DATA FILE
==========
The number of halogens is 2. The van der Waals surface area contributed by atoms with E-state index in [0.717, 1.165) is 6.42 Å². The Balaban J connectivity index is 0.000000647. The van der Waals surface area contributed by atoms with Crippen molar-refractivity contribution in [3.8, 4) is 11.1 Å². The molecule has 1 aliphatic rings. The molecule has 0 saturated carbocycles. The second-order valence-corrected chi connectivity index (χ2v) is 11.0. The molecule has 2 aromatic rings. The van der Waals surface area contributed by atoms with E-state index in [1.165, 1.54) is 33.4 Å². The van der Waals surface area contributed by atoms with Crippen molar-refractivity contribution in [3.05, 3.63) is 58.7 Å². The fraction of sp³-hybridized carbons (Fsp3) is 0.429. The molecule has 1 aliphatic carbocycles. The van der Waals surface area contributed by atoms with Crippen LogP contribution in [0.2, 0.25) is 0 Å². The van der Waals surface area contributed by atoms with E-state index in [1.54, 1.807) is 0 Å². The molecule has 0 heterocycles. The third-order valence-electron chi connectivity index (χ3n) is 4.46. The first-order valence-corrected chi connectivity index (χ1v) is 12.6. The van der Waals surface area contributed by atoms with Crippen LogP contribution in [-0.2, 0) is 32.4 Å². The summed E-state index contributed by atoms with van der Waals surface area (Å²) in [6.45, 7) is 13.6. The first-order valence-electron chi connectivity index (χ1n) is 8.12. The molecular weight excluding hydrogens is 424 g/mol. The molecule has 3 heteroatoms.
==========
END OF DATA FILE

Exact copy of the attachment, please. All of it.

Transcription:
The number of halogens is 2. The van der Waals surface area contributed by atoms with E-state index in [0.717, 1.165) is 6.42 Å². The Balaban J connectivity index is 0.000000647. The van der Waals surface area contributed by atoms with Crippen molar-refractivity contribution in [3.8, 4) is 11.1 Å². The molecule has 1 aliphatic rings. The molecule has 0 saturated carbocycles. The second-order valence-corrected chi connectivity index (χ2v) is 11.0. The molecule has 2 aromatic rings. The van der Waals surface area contributed by atoms with E-state index in [1.165, 1.54) is 33.4 Å². The van der Waals surface area contributed by atoms with Crippen molar-refractivity contribution in [3.05, 3.63) is 58.7 Å². The fraction of sp³-hybridized carbons (Fsp3) is 0.429. The molecule has 1 aliphatic carbocycles. The van der Waals surface area contributed by atoms with Crippen LogP contribution in [0.2, 0.25) is 0 Å². The van der Waals surface area contributed by atoms with E-state index in [1.54, 1.807) is 0 Å². The molecule has 0 heterocycles. The third-order valence-electron chi connectivity index (χ3n) is 4.46. The first-order valence-corrected chi connectivity index (χ1v) is 12.6. The van der Waals surface area contributed by atoms with Crippen LogP contribution in [-0.2, 0) is 32.4 Å². The summed E-state index contributed by atoms with van der Waals surface area (Å²) in [6.45, 7) is 13.6. The first-order valence-electron chi connectivity index (χ1n) is 8.12. The molecular weight excluding hydrogens is 424 g/mol. The molecule has 3 heteroatoms.